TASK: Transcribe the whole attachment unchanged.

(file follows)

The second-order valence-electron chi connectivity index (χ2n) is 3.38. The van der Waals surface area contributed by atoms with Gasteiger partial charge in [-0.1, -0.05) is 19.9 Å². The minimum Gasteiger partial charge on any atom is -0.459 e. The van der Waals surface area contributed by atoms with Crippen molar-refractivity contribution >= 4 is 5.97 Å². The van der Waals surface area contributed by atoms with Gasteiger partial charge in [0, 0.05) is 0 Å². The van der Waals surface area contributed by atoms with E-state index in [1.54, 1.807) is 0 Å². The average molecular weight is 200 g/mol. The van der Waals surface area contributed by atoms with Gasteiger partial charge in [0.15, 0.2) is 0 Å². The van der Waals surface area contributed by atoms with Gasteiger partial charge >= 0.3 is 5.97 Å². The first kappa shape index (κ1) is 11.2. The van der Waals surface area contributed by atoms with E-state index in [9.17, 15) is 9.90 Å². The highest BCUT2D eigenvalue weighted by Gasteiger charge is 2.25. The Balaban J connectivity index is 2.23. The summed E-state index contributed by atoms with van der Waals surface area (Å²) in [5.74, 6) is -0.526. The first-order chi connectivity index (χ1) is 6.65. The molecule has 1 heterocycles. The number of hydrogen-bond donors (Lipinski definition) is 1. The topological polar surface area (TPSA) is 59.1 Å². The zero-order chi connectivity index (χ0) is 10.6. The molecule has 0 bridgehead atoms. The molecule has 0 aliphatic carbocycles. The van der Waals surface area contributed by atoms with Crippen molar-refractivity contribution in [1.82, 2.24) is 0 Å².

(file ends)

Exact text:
The second-order valence-electron chi connectivity index (χ2n) is 3.38. The van der Waals surface area contributed by atoms with Gasteiger partial charge in [-0.1, -0.05) is 19.9 Å². The minimum Gasteiger partial charge on any atom is -0.459 e. The van der Waals surface area contributed by atoms with Crippen molar-refractivity contribution >= 4 is 5.97 Å². The van der Waals surface area contributed by atoms with Gasteiger partial charge in [0, 0.05) is 0 Å². The van der Waals surface area contributed by atoms with E-state index in [1.54, 1.807) is 0 Å². The average molecular weight is 200 g/mol. The van der Waals surface area contributed by atoms with Gasteiger partial charge in [0.15, 0.2) is 0 Å². The van der Waals surface area contributed by atoms with Gasteiger partial charge >= 0.3 is 5.97 Å². The first kappa shape index (κ1) is 11.2. The van der Waals surface area contributed by atoms with E-state index in [9.17, 15) is 9.90 Å². The highest BCUT2D eigenvalue weighted by Gasteiger charge is 2.25. The Balaban J connectivity index is 2.23. The summed E-state index contributed by atoms with van der Waals surface area (Å²) in [5.74, 6) is -0.526. The first-order chi connectivity index (χ1) is 6.65. The molecule has 1 heterocycles. The number of hydrogen-bond donors (Lipinski definition) is 1. The topological polar surface area (TPSA) is 59.1 Å². The zero-order chi connectivity index (χ0) is 10.6. The molecule has 0 bridgehead atoms. The molecule has 0 aliphatic carbocycles. The van der Waals surface area contributed by atoms with Crippen molar-refractivity contribution in [1.82, 2.24) is 0 Å².